Exploring how farmers’ perceptions of soil health affect their management decisions

Project Overview

Project Type: Graduate Student
Funds awarded in 2020: $12,710.00
Projected End Date: 11/30/2023
Grant Recipient: Michigan State University
Region: North Central
State: Michigan
Graduate Student:
Faculty Advisor:
Sarah Evans
Michigan State University W.K. Kellogg Biological Station
Faculty Advisor:
Tayler Ulbrich
Michigan State University

Information Products


  • Agronomic: corn, soybeans


  • Crop Production: cover crops
  • Education and Training: focus group, networking, participatory research, workshop
  • Natural Resources/Environment: indicators
  • Soil Management: soil quality/health

    Proposal abstract:

    Soil health is proven to have wide-ranging benefits and is of increasing interest to farmers and agricultural stakeholders, yet there is still relatively low adoption of soil health practices (e.g. cover crops, no-till, crop rotations) on row crop farms in the Midwest. We predict that one reason for limited adoption is that soil health is an abstract idea with long-term returns, and that farmers may lack concrete strategies by which to improve and evaluate soil health. Additional confusion about soil health may come from incongruences between farmer and agricultural advisors’ conceptualizations, or mental models, of soil health. This project – “Exploring how farmers’ perceptions of soil health affect their management decisions” – seeks to describe farmers’ mental models of soil health in order to improve the effectiveness of soil health education and policies. We propose to use survey data previously collected from row crop farmers across the Midwest and case-study interviews with farmers in southwest Michigan to evaluate 1) how row crop farmers in southwest Michigan conceptualize soil health and 2) whether and how differences in their soil health mental models influence their management decisions. We will disseminate and discuss our results in a workshop with a diverse group of agricultural stakeholders, targeting individuals already engaged in the topic of soil health. In the workshop, we will discuss how understanding farmers’ soil health mental models can improve agricultural education, Extension, and policy efforts. For instance, refocusing Extension publications with terminology central to farmers’ soil health mental models could increase farmers’ understanding and, therefore, adoption of soil health practices. Results from the survey, interviews, and workshop will be published in a peer-reviewed publication, Extension Newsletter, and trade publications that are accessible to farmers, academics, and agricultural advisors.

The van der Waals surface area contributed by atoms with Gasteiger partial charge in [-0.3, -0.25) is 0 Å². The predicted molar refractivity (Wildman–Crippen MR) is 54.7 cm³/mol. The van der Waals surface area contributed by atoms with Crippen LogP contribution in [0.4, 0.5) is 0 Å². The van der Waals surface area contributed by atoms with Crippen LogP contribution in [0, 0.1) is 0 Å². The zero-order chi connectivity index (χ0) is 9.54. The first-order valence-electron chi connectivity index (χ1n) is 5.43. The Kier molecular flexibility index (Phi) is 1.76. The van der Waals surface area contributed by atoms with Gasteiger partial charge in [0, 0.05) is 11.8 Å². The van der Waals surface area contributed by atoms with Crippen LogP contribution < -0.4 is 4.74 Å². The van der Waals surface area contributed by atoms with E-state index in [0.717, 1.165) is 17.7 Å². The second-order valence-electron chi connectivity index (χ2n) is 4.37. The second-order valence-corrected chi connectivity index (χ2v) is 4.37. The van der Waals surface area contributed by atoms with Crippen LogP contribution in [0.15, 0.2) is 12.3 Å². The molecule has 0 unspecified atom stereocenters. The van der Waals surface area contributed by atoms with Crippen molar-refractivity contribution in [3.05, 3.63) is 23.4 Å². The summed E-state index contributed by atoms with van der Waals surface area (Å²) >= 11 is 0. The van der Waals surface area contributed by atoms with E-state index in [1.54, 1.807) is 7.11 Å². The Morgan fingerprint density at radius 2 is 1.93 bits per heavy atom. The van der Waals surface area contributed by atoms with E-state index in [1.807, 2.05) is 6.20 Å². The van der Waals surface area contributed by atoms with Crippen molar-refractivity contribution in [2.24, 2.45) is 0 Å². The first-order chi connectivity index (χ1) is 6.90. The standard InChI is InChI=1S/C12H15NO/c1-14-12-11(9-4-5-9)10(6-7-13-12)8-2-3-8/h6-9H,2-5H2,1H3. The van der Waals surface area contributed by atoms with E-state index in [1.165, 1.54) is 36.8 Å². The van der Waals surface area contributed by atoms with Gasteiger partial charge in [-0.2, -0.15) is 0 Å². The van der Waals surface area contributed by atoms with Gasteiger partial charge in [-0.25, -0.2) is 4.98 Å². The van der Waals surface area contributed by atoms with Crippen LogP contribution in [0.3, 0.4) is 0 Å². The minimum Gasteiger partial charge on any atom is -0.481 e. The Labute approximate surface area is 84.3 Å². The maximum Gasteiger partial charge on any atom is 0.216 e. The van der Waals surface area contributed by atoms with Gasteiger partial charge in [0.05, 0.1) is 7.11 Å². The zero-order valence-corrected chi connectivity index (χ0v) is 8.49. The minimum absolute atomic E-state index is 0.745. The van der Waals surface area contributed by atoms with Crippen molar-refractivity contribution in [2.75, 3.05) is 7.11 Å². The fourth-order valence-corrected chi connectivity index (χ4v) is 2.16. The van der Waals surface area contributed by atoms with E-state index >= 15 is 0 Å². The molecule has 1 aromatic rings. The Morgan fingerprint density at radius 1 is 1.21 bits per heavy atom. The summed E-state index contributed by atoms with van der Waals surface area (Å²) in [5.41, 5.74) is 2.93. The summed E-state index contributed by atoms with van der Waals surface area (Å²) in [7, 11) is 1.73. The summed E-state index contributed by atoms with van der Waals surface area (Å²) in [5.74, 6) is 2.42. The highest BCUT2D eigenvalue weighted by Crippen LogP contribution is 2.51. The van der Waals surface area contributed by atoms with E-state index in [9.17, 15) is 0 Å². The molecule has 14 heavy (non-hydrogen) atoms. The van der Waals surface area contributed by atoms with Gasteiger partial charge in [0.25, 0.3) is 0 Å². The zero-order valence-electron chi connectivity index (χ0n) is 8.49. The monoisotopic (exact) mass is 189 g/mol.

Project objectives from proposal:

    The three learning outcomes for this project include: 1) increase the academic community’s knowledge of how farmers’ soil health mental models inform their management decisions, 2) increase awareness and knowledge of farmer mental models and resources for agricultural advisors, and 3) simplify the complicated ‘soil health’ concept for farmers in the eastern Midwest corn belt. This project also has two primary action outcomes: 1) agricultural advisors will improve their practices by incorporating farmer soil health mental models into their training and outreach activities and 2) we will help enhance networks between agricultural stakeholders in southwest Michigan.

    Any opinions, findings, conclusions, or recommendations expressed in this publication are those of the author(s) and do not necessarily reflect the view of the U.S. Department of Agriculture or SARE.